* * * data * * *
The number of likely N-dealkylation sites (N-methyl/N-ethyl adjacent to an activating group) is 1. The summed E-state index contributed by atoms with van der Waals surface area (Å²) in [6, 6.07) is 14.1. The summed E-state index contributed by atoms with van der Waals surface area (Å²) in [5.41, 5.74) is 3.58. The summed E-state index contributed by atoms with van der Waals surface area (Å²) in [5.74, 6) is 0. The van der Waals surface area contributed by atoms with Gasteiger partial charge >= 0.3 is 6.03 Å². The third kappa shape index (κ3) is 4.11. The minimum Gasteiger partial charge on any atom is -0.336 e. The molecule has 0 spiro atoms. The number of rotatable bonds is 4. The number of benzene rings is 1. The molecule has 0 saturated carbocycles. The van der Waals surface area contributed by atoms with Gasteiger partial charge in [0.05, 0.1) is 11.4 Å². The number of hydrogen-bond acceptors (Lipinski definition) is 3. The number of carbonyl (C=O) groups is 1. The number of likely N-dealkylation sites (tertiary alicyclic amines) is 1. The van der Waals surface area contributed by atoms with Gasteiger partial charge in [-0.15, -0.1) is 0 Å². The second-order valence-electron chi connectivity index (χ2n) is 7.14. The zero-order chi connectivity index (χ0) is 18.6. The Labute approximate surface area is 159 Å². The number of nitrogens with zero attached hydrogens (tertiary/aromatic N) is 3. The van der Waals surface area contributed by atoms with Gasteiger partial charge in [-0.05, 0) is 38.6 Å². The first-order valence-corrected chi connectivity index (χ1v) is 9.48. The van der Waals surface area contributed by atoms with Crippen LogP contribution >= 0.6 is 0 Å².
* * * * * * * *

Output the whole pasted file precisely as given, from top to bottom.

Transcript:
The number of likely N-dealkylation sites (N-methyl/N-ethyl adjacent to an activating group) is 1. The summed E-state index contributed by atoms with van der Waals surface area (Å²) in [6, 6.07) is 14.1. The summed E-state index contributed by atoms with van der Waals surface area (Å²) in [5.41, 5.74) is 3.58. The summed E-state index contributed by atoms with van der Waals surface area (Å²) in [5.74, 6) is 0. The van der Waals surface area contributed by atoms with Gasteiger partial charge >= 0.3 is 6.03 Å². The third kappa shape index (κ3) is 4.11. The minimum Gasteiger partial charge on any atom is -0.336 e. The molecule has 0 spiro atoms. The number of rotatable bonds is 4. The number of benzene rings is 1. The molecule has 0 saturated carbocycles. The van der Waals surface area contributed by atoms with Gasteiger partial charge in [0.05, 0.1) is 11.4 Å². The number of hydrogen-bond acceptors (Lipinski definition) is 3. The number of carbonyl (C=O) groups is 1. The number of likely N-dealkylation sites (tertiary alicyclic amines) is 1. The van der Waals surface area contributed by atoms with Gasteiger partial charge in [-0.15, -0.1) is 0 Å². The second-order valence-electron chi connectivity index (χ2n) is 7.14. The zero-order chi connectivity index (χ0) is 18.6. The Labute approximate surface area is 159 Å². The number of nitrogens with zero attached hydrogens (tertiary/aromatic N) is 3. The van der Waals surface area contributed by atoms with Gasteiger partial charge in [-0.05, 0) is 38.6 Å². The first-order valence-corrected chi connectivity index (χ1v) is 9.48. The van der Waals surface area contributed by atoms with Crippen LogP contribution >= 0.6 is 0 Å².